The Life and Times of Gerald Seguiniac

Chapter 1

The great John Irving once said of Gerald Seguiniac, “He was the only writer I ever knew whose goal was to become famous without ever publishing a single word.” 

This is the first entry Gerald makes in his newly unwrapped, leather-bound Moleskine–moss green. He pens it with a fresh Paper Mate Profile ballpoint, because it flows evenly and comes in packs of six for under ten dollars. His penmanship is meticulous–it has to be–anything less would diminish his journal's future value as a collectible or museum artifact. He puts a tiny mark after the quote and moves to the bottom of the page where he places a footnote in smaller print, only to be reported or printed posthumously.

Gerald gets stuck overthinking the quote–John Irving? How about Cormac McCarthy, or perhaps Barbara Kingsolver? There is something about a two-syllable forename followed by a four-syllable surname that appeals to him phonetically. That is, after all, why he chose the name, Gerald Seguiniac–but, on second thought, now worries that this name may pose a problem. Gerald Seguiniac? What is that name, anyway? French? Scandinavian? Czech? There is a danger in choosing a foreign sounding name that forces him into a backstory from a country he’s never been to and knows nothing about. How about Peter Silapakis or Creighton Balacumin? Gerald, for the time-being, loosens his tongue and gets out of the way while it rolls out a series of consonants and vowels. There is a process to his name-choosing that’s virtually indistinguishable from glossolalia, better known as speaking in tongues. And there’s an art to choosing a name that is unique, memorable and unburdened by obscure lineage. He’ll stick with Gerald Seguiniac for now but reserves the right to revisit the decision. 

“Kyle?” his mother calls from downstairs. He does not answer. “Kyle?” she calls again. “Kyle? Can you hear me?” “Ky–Gerald?” 
“Yes?” he yells back. 
“Hun–you need to go.” 
“I have time,” he shouts. He can feel his mother’s closed eyes and shaking head, but knows she knows better than to insist. Gerald refocuses on his work. He trades his pen for one of his freshly sharpened pencils and moves to the second page. He begins drawing the outline of a rectangle in the approximate proportions of his bedroom. Within it he places a rectangle for his bed, his dresser and, of course, his desk. Then he begins making a dotted line around each piece of furniture. He’s left space on the right side of the page for a legend. He makes a short dotted line and below writes, velvet rope or plexiglass. He titles the diagram, Historical Tour. As he turns his attention to the view from his window, he admires his time-battered Toyota Tercel that cops would mistakenly list as gray on their citations, as opposed to the factory black. He loves how exhibiting the car would further his lore as a humble genius, but dismisses the idea for its impracticality. He glances at his bookshelf. It needs work. A lot of work. There is some worth salvaging–Lolita, Catch-22, Of Mice and Men, but it’s obvious that the entire For Dummies collection needs to go–Writing for Dummies, Book Editing for Dummies, Cooking for Dummies, Baseball Umpiring for Dummies, Law for Dummiesas well as the few outliers from the Idiots Guide To series, Idiot’s Guide to Photography and Idiot’s Guide to Personal Grooming (which he got from his mother last Christmas).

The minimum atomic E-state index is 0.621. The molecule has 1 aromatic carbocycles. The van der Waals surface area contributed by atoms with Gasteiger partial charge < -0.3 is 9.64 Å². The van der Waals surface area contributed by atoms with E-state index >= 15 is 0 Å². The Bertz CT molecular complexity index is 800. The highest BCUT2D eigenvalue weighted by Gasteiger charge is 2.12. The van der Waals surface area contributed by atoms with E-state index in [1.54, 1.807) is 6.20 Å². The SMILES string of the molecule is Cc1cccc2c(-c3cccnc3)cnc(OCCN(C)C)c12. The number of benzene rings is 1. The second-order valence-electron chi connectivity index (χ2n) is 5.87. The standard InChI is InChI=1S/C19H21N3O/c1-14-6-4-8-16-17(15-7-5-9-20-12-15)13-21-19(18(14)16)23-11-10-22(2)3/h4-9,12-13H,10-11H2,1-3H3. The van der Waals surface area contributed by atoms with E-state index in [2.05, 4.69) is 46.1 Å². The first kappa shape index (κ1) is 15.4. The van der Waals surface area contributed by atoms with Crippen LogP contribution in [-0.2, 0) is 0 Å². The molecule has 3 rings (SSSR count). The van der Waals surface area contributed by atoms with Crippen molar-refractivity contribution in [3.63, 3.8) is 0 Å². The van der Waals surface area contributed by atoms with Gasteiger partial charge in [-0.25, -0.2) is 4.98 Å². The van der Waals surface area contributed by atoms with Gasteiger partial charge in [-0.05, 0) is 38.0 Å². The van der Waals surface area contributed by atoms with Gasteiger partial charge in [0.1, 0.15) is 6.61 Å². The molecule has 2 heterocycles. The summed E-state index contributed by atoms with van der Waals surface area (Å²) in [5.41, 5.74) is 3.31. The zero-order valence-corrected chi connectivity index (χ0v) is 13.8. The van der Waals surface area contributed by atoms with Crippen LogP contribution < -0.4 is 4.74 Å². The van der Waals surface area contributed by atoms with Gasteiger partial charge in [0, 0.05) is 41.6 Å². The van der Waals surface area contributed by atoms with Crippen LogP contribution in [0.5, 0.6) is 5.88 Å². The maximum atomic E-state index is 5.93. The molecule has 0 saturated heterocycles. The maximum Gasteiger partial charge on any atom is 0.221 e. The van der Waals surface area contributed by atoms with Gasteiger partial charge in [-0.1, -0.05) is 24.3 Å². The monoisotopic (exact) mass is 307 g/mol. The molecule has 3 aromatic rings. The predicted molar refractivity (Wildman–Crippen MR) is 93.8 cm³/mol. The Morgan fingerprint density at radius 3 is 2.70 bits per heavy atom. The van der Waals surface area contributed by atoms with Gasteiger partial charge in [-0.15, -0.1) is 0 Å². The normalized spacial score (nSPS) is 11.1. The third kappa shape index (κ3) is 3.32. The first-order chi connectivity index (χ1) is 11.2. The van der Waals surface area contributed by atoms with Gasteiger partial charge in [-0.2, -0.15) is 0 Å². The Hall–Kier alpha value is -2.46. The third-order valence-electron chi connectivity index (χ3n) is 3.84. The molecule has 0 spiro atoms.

“Hun?” his mother shouts again. 
“I’m going. When you leave, just make sure you lock the door this time.” 
Gerald ignores his mother’s passive-aggressiveness to focus on her intentionally vague plans. “Where you going?” he asks. 
Gerald slams his pencil on the desk and strides to his doorway. “WHERE…ARE…YOU…GOING?”
“I’m meeting Sue.” 
“I don’t know. Barrasso’s maybe?” 
It’s Gerald’s turn to shake his head. “It’s a bit pricey there, don’t you think?” Gerald isn’t so much concerned with his mother’s financial health as how her frivolous spending is eating away their insurance money. 
“Huh?” she says again, but he knows she heard him. She follows, “You want me to bring you something back for later?” 
Gerald does crave Barrasso’s version of Linguini Vongole, but he’s committed to being a steadfast example of frugality. “No. I’ll just make a sandwich or something later.” 
“You sure?” Gerald pauses a moment, then takes three steps until he’s at the top of the stairs where he is sure to be heard clearly, “Okay, bring me an order of the Vongole.” 
“With garlic knots?” 
“Okay, dear.” 
“Thanks,” he adds begrudgingly. Gerald hears the front door close. He rushes back to his bed and opens his laptop. He places a sticky note over the camera hole and calls up a web browser in Incognito mode. He didn’t always do this, but ever since he started seeing Liza more regularly, he made a point of clearing his browser history and cache regularly as well. He peeks at the time in the right corner of the screen. He sighs. He closes the laptop and hurries to get dressed.


  1. I like it. I like that I already know what the story will be about. I can picture the scene. My first impression is that he's quite young. But then I learn he's seeing someone, Liz. Now I'm picturing him a little older... Like the details.

    1. Thanks Anonymous! Sorry, I am just catching this comment now. I hopefully rectified the confusion about his age in the rewrite.He is a forty-two year old man still living at home with his Mom, so you were right to be confused.


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